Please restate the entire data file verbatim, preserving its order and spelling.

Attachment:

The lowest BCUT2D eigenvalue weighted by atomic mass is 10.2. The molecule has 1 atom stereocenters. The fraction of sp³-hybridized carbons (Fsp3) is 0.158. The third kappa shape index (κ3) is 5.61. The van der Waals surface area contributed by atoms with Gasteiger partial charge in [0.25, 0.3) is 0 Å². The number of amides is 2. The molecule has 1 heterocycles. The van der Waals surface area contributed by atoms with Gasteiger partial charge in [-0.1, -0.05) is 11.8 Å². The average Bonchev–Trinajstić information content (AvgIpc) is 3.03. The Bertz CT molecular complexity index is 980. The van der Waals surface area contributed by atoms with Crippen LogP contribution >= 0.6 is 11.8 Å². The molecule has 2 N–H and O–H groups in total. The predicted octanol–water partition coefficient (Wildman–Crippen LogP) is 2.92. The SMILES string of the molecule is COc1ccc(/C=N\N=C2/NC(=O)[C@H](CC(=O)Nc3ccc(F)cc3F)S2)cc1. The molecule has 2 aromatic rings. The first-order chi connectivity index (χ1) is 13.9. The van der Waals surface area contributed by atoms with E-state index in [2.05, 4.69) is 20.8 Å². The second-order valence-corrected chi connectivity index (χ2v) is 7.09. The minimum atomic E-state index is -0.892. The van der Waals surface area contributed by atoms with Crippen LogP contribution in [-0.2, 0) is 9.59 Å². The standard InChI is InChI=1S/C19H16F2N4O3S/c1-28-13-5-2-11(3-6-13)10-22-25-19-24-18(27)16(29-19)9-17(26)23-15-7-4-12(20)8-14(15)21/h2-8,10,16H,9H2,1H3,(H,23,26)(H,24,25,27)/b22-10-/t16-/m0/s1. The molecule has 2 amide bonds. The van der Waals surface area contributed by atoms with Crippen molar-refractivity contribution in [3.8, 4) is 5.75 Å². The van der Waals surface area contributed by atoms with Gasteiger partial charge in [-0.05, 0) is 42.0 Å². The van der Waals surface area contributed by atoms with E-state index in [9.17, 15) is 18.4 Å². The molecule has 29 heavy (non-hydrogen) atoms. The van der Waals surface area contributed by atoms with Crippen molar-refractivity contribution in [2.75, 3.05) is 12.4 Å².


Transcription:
The lowest BCUT2D eigenvalue weighted by atomic mass is 10.2. The molecule has 1 atom stereocenters. The fraction of sp³-hybridized carbons (Fsp3) is 0.158. The third kappa shape index (κ3) is 5.61. The van der Waals surface area contributed by atoms with Gasteiger partial charge in [0.25, 0.3) is 0 Å². The number of amides is 2. The molecule has 1 heterocycles. The van der Waals surface area contributed by atoms with Gasteiger partial charge in [-0.1, -0.05) is 11.8 Å². The average Bonchev–Trinajstić information content (AvgIpc) is 3.03. The Bertz CT molecular complexity index is 980. The van der Waals surface area contributed by atoms with Crippen LogP contribution >= 0.6 is 11.8 Å². The molecule has 2 N–H and O–H groups in total. The predicted octanol–water partition coefficient (Wildman–Crippen LogP) is 2.92. The SMILES string of the molecule is COc1ccc(/C=N\N=C2/NC(=O)[C@H](CC(=O)Nc3ccc(F)cc3F)S2)cc1. The molecule has 2 aromatic rings. The first-order chi connectivity index (χ1) is 13.9. The van der Waals surface area contributed by atoms with E-state index in [2.05, 4.69) is 20.8 Å². The second-order valence-corrected chi connectivity index (χ2v) is 7.09. The minimum atomic E-state index is -0.892. The van der Waals surface area contributed by atoms with Crippen LogP contribution in [-0.2, 0) is 9.59 Å². The standard InChI is InChI=1S/C19H16F2N4O3S/c1-28-13-5-2-11(3-6-13)10-22-25-19-24-18(27)16(29-19)9-17(26)23-15-7-4-12(20)8-14(15)21/h2-8,10,16H,9H2,1H3,(H,23,26)(H,24,25,27)/b22-10-/t16-/m0/s1. The molecule has 2 amide bonds. The van der Waals surface area contributed by atoms with Crippen molar-refractivity contribution in [3.8, 4) is 5.75 Å². The van der Waals surface area contributed by atoms with Gasteiger partial charge in [-0.05, 0) is 42.0 Å². The van der Waals surface area contributed by atoms with E-state index in [9.17, 15) is 18.4 Å². The molecule has 29 heavy (non-hydrogen) atoms. The van der Waals surface area contributed by atoms with Crippen molar-refractivity contribution in [2.75, 3.05) is 12.4 Å².